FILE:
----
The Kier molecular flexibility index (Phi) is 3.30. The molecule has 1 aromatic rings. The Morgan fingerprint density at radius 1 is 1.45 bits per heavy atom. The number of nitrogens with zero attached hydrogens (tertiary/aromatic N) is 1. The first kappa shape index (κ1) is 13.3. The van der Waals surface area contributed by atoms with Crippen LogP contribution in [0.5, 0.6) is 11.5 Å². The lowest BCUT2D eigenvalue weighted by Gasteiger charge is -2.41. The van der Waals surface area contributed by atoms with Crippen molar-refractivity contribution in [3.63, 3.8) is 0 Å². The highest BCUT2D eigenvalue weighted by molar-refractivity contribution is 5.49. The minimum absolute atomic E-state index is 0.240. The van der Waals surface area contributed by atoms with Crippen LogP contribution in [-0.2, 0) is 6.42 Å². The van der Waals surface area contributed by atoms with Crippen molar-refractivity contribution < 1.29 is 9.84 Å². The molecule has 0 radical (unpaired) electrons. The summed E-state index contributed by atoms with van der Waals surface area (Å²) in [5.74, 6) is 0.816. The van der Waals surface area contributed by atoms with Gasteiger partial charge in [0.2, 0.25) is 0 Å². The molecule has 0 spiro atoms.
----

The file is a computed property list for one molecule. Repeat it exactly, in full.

The Kier molecular flexibility index (Phi) is 3.30. The molecule has 1 aromatic rings. The Morgan fingerprint density at radius 1 is 1.45 bits per heavy atom. The number of nitrogens with zero attached hydrogens (tertiary/aromatic N) is 1. The first kappa shape index (κ1) is 13.3. The van der Waals surface area contributed by atoms with Crippen LogP contribution in [0.5, 0.6) is 11.5 Å². The lowest BCUT2D eigenvalue weighted by Gasteiger charge is -2.41. The van der Waals surface area contributed by atoms with Crippen molar-refractivity contribution in [3.63, 3.8) is 0 Å². The highest BCUT2D eigenvalue weighted by molar-refractivity contribution is 5.49. The minimum absolute atomic E-state index is 0.240. The van der Waals surface area contributed by atoms with Crippen LogP contribution in [-0.2, 0) is 6.42 Å². The van der Waals surface area contributed by atoms with Crippen molar-refractivity contribution < 1.29 is 9.84 Å². The molecule has 0 radical (unpaired) electrons. The summed E-state index contributed by atoms with van der Waals surface area (Å²) in [5.74, 6) is 0.816. The van der Waals surface area contributed by atoms with Gasteiger partial charge in [0.2, 0.25) is 0 Å². The molecule has 0 spiro atoms.